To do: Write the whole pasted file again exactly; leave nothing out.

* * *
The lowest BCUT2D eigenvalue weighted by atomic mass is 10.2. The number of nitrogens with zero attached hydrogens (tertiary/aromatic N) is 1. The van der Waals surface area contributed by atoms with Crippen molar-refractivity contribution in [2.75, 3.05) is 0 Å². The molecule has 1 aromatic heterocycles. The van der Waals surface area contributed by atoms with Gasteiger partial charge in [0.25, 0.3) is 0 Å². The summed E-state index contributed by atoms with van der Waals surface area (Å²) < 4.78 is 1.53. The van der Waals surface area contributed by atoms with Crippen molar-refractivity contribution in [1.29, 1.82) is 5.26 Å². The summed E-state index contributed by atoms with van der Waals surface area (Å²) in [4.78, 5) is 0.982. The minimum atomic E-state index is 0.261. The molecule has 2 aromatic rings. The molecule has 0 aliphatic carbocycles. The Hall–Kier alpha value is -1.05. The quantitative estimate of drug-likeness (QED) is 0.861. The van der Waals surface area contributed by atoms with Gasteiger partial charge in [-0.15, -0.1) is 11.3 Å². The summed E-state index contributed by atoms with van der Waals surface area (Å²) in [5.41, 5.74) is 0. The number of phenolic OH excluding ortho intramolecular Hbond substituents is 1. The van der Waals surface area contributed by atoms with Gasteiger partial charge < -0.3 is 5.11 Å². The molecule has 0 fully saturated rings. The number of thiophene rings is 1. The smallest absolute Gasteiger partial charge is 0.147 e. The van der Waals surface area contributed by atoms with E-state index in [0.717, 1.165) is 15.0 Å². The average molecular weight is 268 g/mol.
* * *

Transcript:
The lowest BCUT2D eigenvalue weighted by atomic mass is 10.2. The number of nitrogens with zero attached hydrogens (tertiary/aromatic N) is 1. The van der Waals surface area contributed by atoms with Crippen molar-refractivity contribution in [2.75, 3.05) is 0 Å². The molecule has 1 aromatic heterocycles. The van der Waals surface area contributed by atoms with Gasteiger partial charge in [0.25, 0.3) is 0 Å². The summed E-state index contributed by atoms with van der Waals surface area (Å²) < 4.78 is 1.53. The van der Waals surface area contributed by atoms with Crippen molar-refractivity contribution in [1.29, 1.82) is 5.26 Å². The summed E-state index contributed by atoms with van der Waals surface area (Å²) in [4.78, 5) is 0.982. The minimum atomic E-state index is 0.261. The molecule has 2 aromatic rings. The molecule has 0 aliphatic carbocycles. The Hall–Kier alpha value is -1.05. The quantitative estimate of drug-likeness (QED) is 0.861. The van der Waals surface area contributed by atoms with Gasteiger partial charge in [-0.15, -0.1) is 11.3 Å². The summed E-state index contributed by atoms with van der Waals surface area (Å²) in [5.41, 5.74) is 0. The number of phenolic OH excluding ortho intramolecular Hbond substituents is 1. The van der Waals surface area contributed by atoms with Gasteiger partial charge < -0.3 is 5.11 Å². The molecule has 0 fully saturated rings. The number of thiophene rings is 1. The smallest absolute Gasteiger partial charge is 0.147 e. The van der Waals surface area contributed by atoms with E-state index in [0.717, 1.165) is 15.0 Å². The average molecular weight is 268 g/mol.